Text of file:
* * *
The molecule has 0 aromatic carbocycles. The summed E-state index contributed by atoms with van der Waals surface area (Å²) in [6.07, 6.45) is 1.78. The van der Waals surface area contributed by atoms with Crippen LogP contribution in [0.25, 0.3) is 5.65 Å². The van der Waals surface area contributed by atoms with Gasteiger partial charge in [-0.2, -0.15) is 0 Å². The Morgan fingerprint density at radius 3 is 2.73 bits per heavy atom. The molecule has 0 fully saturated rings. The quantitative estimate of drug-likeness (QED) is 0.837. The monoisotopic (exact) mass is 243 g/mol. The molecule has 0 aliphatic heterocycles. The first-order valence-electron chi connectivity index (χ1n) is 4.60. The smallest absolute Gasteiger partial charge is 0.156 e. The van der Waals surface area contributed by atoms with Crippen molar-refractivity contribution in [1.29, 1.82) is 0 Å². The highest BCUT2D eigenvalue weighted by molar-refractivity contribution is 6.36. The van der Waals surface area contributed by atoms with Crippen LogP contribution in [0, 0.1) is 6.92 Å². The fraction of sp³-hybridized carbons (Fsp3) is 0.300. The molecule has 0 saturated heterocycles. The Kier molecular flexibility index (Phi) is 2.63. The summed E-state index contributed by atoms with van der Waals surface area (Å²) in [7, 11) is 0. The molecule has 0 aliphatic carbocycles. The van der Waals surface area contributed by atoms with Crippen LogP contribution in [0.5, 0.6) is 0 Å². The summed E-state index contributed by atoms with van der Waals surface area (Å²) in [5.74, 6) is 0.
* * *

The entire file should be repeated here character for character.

The molecule has 0 aromatic carbocycles. The summed E-state index contributed by atoms with van der Waals surface area (Å²) in [6.07, 6.45) is 1.78. The van der Waals surface area contributed by atoms with Crippen LogP contribution in [0.25, 0.3) is 5.65 Å². The van der Waals surface area contributed by atoms with Gasteiger partial charge in [-0.2, -0.15) is 0 Å². The Morgan fingerprint density at radius 3 is 2.73 bits per heavy atom. The molecule has 0 fully saturated rings. The quantitative estimate of drug-likeness (QED) is 0.837. The monoisotopic (exact) mass is 243 g/mol. The molecule has 0 aliphatic heterocycles. The first-order valence-electron chi connectivity index (χ1n) is 4.60. The smallest absolute Gasteiger partial charge is 0.156 e. The van der Waals surface area contributed by atoms with Crippen molar-refractivity contribution in [1.29, 1.82) is 0 Å². The highest BCUT2D eigenvalue weighted by molar-refractivity contribution is 6.36. The van der Waals surface area contributed by atoms with Crippen LogP contribution in [0, 0.1) is 6.92 Å². The fraction of sp³-hybridized carbons (Fsp3) is 0.300. The molecule has 0 saturated heterocycles. The Kier molecular flexibility index (Phi) is 2.63. The summed E-state index contributed by atoms with van der Waals surface area (Å²) in [7, 11) is 0. The molecule has 0 aliphatic carbocycles. The van der Waals surface area contributed by atoms with Crippen LogP contribution in [0.5, 0.6) is 0 Å². The summed E-state index contributed by atoms with van der Waals surface area (Å²) in [5.74, 6) is 0.